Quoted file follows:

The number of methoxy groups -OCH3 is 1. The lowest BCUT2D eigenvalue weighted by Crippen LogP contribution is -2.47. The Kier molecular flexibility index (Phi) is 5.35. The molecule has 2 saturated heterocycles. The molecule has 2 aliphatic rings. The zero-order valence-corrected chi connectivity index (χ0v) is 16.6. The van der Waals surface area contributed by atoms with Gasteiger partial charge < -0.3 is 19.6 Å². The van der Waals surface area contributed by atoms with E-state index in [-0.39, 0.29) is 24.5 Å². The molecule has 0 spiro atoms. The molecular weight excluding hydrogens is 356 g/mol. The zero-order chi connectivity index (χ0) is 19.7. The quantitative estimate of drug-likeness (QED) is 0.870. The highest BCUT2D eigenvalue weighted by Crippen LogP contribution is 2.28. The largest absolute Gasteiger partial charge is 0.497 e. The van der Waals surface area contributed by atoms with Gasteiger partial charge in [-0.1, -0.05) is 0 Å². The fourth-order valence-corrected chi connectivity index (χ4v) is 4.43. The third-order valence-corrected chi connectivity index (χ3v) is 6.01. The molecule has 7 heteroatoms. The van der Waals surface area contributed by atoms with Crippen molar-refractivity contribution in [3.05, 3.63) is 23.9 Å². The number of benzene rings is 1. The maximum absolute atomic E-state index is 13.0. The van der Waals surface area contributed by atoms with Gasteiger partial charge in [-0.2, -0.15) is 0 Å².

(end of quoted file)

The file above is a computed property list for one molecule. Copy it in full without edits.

The number of methoxy groups -OCH3 is 1. The lowest BCUT2D eigenvalue weighted by Crippen LogP contribution is -2.47. The Kier molecular flexibility index (Phi) is 5.35. The molecule has 2 saturated heterocycles. The molecule has 2 aliphatic rings. The zero-order valence-corrected chi connectivity index (χ0v) is 16.6. The van der Waals surface area contributed by atoms with Gasteiger partial charge < -0.3 is 19.6 Å². The van der Waals surface area contributed by atoms with E-state index in [-0.39, 0.29) is 24.5 Å². The molecule has 0 spiro atoms. The molecular weight excluding hydrogens is 356 g/mol. The zero-order chi connectivity index (χ0) is 19.7. The quantitative estimate of drug-likeness (QED) is 0.870. The highest BCUT2D eigenvalue weighted by Crippen LogP contribution is 2.28. The largest absolute Gasteiger partial charge is 0.497 e. The van der Waals surface area contributed by atoms with Gasteiger partial charge in [-0.1, -0.05) is 0 Å². The fourth-order valence-corrected chi connectivity index (χ4v) is 4.43. The third-order valence-corrected chi connectivity index (χ3v) is 6.01. The molecule has 7 heteroatoms. The van der Waals surface area contributed by atoms with Crippen molar-refractivity contribution in [3.05, 3.63) is 23.9 Å². The number of benzene rings is 1. The maximum absolute atomic E-state index is 13.0. The van der Waals surface area contributed by atoms with Gasteiger partial charge in [-0.2, -0.15) is 0 Å².